by Gloria Welton
Recently, newcomers to Canada and post-secondary graduates gathered at a PEI Connectors speed networking event to connect with local employers.
PEI Connectors helps newcomer entrepreneurs succeed in business on PEI and helps job seekers who are professionally trained interprovincial and international newcomers, as well as recent domestic and international post-secondary graduates, develop professional networks that connect them to the local labour market.
The program offers one-on-one support services, educational programming, and networking assistance. It is an initiative of the Greater Charlottetown Area Chamber of Commerce; however, the services are available to all eligible clients across the Island.
The initiative connects new Islanders and new graduates to business and community leaders in order to grow professional networks to help with business startups or to expand career opportunities on the Island.
PEI Connectors offers services at no cost in English, French, Mandarin, Cantonese, Spanish, and Persian to encourage connections and provide necessary resources to job seekers and entrepreneurs. Clients looking for work are considered job ready and have proficient language skills for the work culture on PEI.
“In the last year, we served over 700 job seekers and entrepreneurs,” says Nicole Bellefleur, Director. “For some time now, we have heard from chambers across the Island that their members have labour shortages. We at PEI Connectors have a client base of job seekers who are very highly qualified.
“The challenge is to connect job seekers and employers. The networking events we offer are very effective in bridging that gap. Our highly skilled clients are very eager to hear about job opportunities and we are working hard to bring people together.”
Speed networking events
“At our speed networking events, clients mix and mingle with business professionals and community leaders to exchange information and contacts,” says Nicole. “These exchanges provide the opportunity for clients to share their professional backgrounds and goals for their business or career.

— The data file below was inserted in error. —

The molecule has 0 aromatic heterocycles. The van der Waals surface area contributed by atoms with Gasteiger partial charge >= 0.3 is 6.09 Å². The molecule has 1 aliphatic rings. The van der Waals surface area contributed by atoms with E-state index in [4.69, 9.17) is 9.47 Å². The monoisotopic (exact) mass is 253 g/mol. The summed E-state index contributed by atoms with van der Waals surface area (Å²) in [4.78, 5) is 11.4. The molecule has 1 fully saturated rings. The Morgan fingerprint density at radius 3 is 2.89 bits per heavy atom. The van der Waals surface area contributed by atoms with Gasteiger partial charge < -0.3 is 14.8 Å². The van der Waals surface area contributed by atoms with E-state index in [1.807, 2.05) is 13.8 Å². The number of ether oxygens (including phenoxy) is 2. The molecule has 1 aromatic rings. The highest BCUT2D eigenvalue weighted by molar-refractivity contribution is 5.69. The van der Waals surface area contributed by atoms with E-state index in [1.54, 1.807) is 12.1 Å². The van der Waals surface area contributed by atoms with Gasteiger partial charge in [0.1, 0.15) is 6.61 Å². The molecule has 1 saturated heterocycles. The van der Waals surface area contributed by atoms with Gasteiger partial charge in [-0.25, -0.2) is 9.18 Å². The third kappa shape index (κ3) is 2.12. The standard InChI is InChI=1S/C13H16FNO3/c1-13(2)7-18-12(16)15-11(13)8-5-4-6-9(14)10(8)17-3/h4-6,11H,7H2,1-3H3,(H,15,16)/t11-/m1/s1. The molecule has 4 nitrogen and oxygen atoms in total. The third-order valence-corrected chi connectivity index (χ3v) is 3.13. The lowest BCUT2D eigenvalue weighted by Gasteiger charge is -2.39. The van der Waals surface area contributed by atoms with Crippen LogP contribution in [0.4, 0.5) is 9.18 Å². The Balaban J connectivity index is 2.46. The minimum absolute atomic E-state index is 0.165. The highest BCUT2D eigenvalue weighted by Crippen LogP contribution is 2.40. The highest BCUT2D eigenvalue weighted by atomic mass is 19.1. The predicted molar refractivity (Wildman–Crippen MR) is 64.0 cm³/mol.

“Through one-on-one scheduled meetings, they can enhance their networking skills, build a professional network, and improve their job search on PEI.
“These in-person networking sessions really help to drop barriers. When people have a chance to meet each other, their personalities shine through. When connections are made, it gives people a chance to explore possibilities.”
Nicole says the informational interview environment poses less pressure, and people become more relaxed and less formal, which is very effective.
“It is hard to walk up to someone you don’t know at a Job Fair. At these networking events people have a set appointment with each other and the discussion is much more informal.
“This year’s speed networking event used a very targeted approach by featuring only 40 clients and 15 employers. Before the event, the clients told us what areas of work they were interested in exploring and then we matched their interests to employers representing that industry.
“Because of the success and the demand, we are thinking about bringing this type of event to the eastern and western ends of the province and inviting local employers.”
About the staff
Along with the Director, five Program Officers work in Charlottetown. “We also have two regional Program Officers, one in Prince County and one in Kings County.”
Nicole has been with the organization for eight years. “One staff member, Amy Zhang, has been with PEI Connectors for 11 years, pretty much when the program started. We are very fortunate to have so much experience within our team.
“The Program Officers follow the client along and work with them as they reach their entrepreneurial or employment goals on PEI.”
Nicole says the last few years have been hard on their clients with being isolated from their home country, financial commitments, and trying to navigate resources on PEI. “Our team is here to turn to for much-needed help.
“Many of our staff members have had experiences similar to our clients, with coming to PEI and needing to navigate resources and services and make connections. They can relate to our clients in a deep and genuine way that is very effective.
“I too did not have a lot of connections growing up and I certainly see how it makes such a difference to have a network and people you can call upon to help move forward with career goals.”
Funded through Immigration Refugees and Citizenship Canada, ACOA, City of Summerside, and from the province through Island Development Investment Inc. and Department of Workforce, Advanced Learning, and Population.